Not a cat biting its own tail but you can see the association - photo by Malingering (Flickr)
The cat biting tail problem is not that unusual (and I am talking about a cat biting its own tail, by the way). It looks like the cat needs a psychiatrist. In fact quite a few people think cats are a little mad to go around chasing and biting their own tail as if it is prey. Some cats do it so purposefully that they draw blood or cause themselves pain. I don't think they are mad at all but the causes are not totally understood.
The most likely reason is a psychological one but one that is also perhaps logical and not irrational. There are a number of videos on the internet presenting the cat biting tail show and my first instinct is that the cat is simply entertaining itself but in a kind of obsessive way.
We are prone to do this sort of thing to. People sometimes pick at themselves to the point where they bleed for instance. I think is is a kind of obsessive compulsive disorder or displacement behavior linked to the condition feline hyperesthesia. Feline hyperesthesia is compulsive grooming (licking themselves too much) to the point were a cat developed bald patches.
A cat biting its own tail is play acting hunting. Playing at catching prey is very normal behavior. For confined and bored cats this natural desire to express hard wired instincts can, if the cat is stressed for whatever reason, present itself in slightly unnatural ways.
There also may be an underlying problem with the tail that might confuse diagnosis. Nerves damaged in an accident that we are not aware of can paralyse the tip of the tail (or the whole tail), for example. The typical accident is one where a car runs over the tail as the cat tries to escape. The tail becomes a dead object to the cat that is suitable to chase and chew on. Also cats are not self-conscious (aware of oneself as an individual or of one's own being, actions, or thoughts). Under these circumstances it is perfectly normal for a cat to chase and bite its tail if it has no other means to exercise its natural urge to hunt.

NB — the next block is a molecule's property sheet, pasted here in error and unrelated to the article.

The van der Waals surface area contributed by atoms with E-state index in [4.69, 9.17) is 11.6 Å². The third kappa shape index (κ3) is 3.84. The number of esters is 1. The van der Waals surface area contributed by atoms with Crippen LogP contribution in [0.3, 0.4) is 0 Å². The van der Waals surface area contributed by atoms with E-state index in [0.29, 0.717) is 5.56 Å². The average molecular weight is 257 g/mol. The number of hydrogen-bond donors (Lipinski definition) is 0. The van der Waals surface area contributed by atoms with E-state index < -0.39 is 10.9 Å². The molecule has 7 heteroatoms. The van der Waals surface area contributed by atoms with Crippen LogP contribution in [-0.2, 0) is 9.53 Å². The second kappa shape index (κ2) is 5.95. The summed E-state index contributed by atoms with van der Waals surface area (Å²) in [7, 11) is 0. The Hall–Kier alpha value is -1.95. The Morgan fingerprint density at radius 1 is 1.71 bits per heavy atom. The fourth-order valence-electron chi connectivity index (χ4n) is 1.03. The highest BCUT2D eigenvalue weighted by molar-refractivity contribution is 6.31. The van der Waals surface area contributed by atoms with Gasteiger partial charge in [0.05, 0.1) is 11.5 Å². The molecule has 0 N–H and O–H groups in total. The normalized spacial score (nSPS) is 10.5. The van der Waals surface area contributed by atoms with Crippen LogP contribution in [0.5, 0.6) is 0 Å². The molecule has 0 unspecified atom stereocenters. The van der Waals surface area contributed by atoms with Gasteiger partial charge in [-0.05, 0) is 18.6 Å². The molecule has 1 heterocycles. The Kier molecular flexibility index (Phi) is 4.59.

Another possibility is an irritation in the tail. Although the behavior of the cat in this instance would not be one of chasing and biting but of over-grooming and perhaps biting (nibbling) to. If the irritation is intense cats can jump into the grooming position quite quickly giving the impression that it is playing at hunting or needs to see a psychiatrist. The things that can cause irritation might be cat ringworm or mites for example. One visitor suggested blocked anal glands. I am not sure if that is true.
So, if our cat is doing the crazy cat biting tail game what can we do? See a vet of course but I expect that he or she might not have a ready answer. The kind of answer might be creating distractions or administering tranquillizers or even as a last resort amputating the tail. One cat owner reluctantly had this done and the cat was much more content indicating a kind of obsessive compulsive disorder. Certainly where the cat's tail is permanently paralyzed the treatment would seem to be amputation (Book 1).
I favour a more natural approach if possible. Remove or separate out all possible causes of stress (noise, another cat) and allow the cat the opportunity to express its innate character by making its environment as natural as possible. This means plenty of simulated play/hunts/stalking etc requiring our input or (and I keep saying this) a large cat enclosure (if facilities allow) for the cat to play outside in safety. I would also ensure that the food is as natural as possible. Cat food can cause allergies, especially modern commercial food and that can cause skin irritation. Add that to boredom and you might get a certain amount of what seems like unnatural behavior.
I would doubt very much that wild cats obsessively chase and bite their own tail. They are far to busy surviving chasing and biting the real thing. Cat biting tail syndrome is particular to the domestic cat; in which case it is essentially our problem as we create the environment, which causes it to happen.
See photographer's Flickr home page: Malingering